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Genomics and Medicine, with Aroon Hingorani

By James Heather, on 19 March 2013

DNA double helix (courtesy of the National Human
Genome Research Institute via
Wikimedia Commons)

In recognition of February’s status as National Heart Month, Professor Aroon Hingorani recently took to the stage for a Lunch Hour Lecture about the opportunities and challenges associated with using genomics to improve personal and public health.

Genomics is the study of genomes – all of the DNA contained in the cell of an organism.

The ability to read, or ‘sequence’, DNA has been improving exponentially over the last few decades and we can sequence far more DNA than ever before, in less time and at a lower cost.

One of the most significant recent developments in this field was the completion of the Human Genome Project in 2003. This ambitious undertaking provided scientists everywhere with a blueprint of what our genomes look like.

By comparing DNA test results to this template researchers can identify the differences that might cause disease.

However, things are rarely that simple in medicine.

Some genetic diseases are caused by mutations in, or around, a single gene. This monogenic mutation is all that’s required to cause the pathology. These conditions behave according to fairly simple Mendelian laws and can be traced back to the mutant gene by linkage analysis.

You might think that if a single gene is responsible it would make these conditions easier to test for. Sadly, things get even more complicated.

A single gene can mutate in many places and the same disease could be caused by mutations in completely different genes, in completely different locations. As Professor Hingorani explained, it’s just not possible to come up with an off-the-shelf explanation to cover all situations.

Most diseases are even more complicated and involve a number of different genes (‘polygenic‘). In these cases scientists need to look for individual differences in the DNA – called single-nucleotide polymorphisms (or SNPs) – which can occur at almost any location throughout the genome.

No single SNP causes disease. Instead, certain SNPs, or combinations of SNPs (in addition to environmental factors), can lead to an increased chance of developing a disease.

As there are many possible SNPs, each of which might only correlate with a very subtle effect, it’s hard to know where to look for the SNPs that might be important.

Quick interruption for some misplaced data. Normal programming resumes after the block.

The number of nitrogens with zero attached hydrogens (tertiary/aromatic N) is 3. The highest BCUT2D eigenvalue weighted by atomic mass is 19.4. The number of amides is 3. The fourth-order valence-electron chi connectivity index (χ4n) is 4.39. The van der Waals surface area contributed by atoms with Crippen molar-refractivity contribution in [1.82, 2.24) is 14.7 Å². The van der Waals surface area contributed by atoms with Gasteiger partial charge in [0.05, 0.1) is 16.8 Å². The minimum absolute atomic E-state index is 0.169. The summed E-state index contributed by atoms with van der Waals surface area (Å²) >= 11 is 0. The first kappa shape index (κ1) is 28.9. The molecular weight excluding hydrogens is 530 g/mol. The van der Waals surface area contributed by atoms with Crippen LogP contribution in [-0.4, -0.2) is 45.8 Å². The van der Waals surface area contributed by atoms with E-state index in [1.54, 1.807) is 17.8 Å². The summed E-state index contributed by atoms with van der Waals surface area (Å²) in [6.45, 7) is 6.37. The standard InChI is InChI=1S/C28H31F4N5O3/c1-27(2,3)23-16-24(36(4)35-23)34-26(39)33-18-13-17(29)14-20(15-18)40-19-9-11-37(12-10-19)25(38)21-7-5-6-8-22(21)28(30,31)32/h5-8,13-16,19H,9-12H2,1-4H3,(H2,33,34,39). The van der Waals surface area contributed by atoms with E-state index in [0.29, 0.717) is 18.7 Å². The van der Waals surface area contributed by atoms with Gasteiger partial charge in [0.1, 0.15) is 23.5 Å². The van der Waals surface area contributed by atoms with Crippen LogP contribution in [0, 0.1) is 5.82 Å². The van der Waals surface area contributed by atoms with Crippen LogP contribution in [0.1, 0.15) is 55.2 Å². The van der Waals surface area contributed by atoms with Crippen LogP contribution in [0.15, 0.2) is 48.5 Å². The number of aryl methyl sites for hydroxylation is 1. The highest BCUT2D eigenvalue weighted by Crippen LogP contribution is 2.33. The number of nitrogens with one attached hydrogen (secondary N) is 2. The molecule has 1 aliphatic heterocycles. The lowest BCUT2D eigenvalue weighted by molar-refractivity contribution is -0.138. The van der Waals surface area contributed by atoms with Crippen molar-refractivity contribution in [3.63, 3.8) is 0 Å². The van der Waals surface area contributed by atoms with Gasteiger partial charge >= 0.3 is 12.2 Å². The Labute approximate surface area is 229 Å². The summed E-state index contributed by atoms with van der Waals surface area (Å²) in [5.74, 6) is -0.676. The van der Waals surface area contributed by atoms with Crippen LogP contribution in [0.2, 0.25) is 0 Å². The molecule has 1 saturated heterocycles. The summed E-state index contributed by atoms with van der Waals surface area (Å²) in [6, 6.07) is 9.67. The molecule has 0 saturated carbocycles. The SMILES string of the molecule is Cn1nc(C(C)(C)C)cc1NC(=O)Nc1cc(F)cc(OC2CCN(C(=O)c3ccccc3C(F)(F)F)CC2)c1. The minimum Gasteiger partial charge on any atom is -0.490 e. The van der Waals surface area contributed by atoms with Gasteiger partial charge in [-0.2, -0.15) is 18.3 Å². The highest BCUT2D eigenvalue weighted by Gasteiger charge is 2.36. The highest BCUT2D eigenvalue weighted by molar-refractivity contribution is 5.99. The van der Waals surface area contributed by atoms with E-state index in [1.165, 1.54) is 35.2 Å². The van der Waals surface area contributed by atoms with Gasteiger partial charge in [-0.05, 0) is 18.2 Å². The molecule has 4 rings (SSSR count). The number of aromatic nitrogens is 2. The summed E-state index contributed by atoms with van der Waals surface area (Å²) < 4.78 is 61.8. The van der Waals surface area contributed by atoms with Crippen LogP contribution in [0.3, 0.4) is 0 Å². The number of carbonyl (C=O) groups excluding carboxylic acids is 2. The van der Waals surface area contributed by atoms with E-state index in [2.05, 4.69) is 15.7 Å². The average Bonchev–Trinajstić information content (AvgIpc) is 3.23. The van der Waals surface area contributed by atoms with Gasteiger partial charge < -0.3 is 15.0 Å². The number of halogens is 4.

In order to get around this people do genome-wide association studies (GWAS), looking at thousands of SNPs across many individuals to find a pattern and identify the SNPs that associate with disease.

Perhaps the most talked about potential use for genomics is in personalised medicine, where information about an individual’s genetic variants could be used to personalise their treatment. However, according to Prof. Hingorani, this field has lagged behind that of genomics and needs a lot more work before it becomes commonplace  in the clinic.

It seems that the next big application of genomics in medicine could be in drug development, particularly in the fight against cardiovascular disease.

Bringing a drug to market is a famously expensive and risky business. It takes a lot of time, money and effort. However, most drugs fail for one reason or another, and failing later in the process means more money and time wasted.

Often it’s hard to even tell whether the drug isn’t working, or if the the cellular process targeted by the drug was just a bad choice in the first place.

Take the example of statins, a widely used family of drugs which lower cholesterol.

We know that people with high cholesterol are at high risk of cardiovascular disease. Giving these people statins lowers their cholesterol, which in turn lowers their risk of heart disease.

Statins target an enzyme involved in making cholesterol. It turns out there’s a SNP-variant of the gene encoding that enzyme which is even better at lowering cholesterol than the drugs. Even if statins hadn’t been invented, we could have figured out that this enzyme could be worth targeting with drugs, based purely on the SNP data.

Obviously, resources are finite, so we really want to only invest them in the drugs that might work. Enter Mendelian randomisation, which mixes genomics and genetics with epidemiological techniques to find just this kind of treatment.

Prof. Hingorani has applied this approach to investigate the role of the interleukin-6 (IL-6) receptor in coronary heart disease (CHD).

All genomics fields are relatively new, and Mendelian randomisation trials are still in their infancy. However, they give researchers an incredibly powerful new tool which could change the face of drug development and the way we fight disease.

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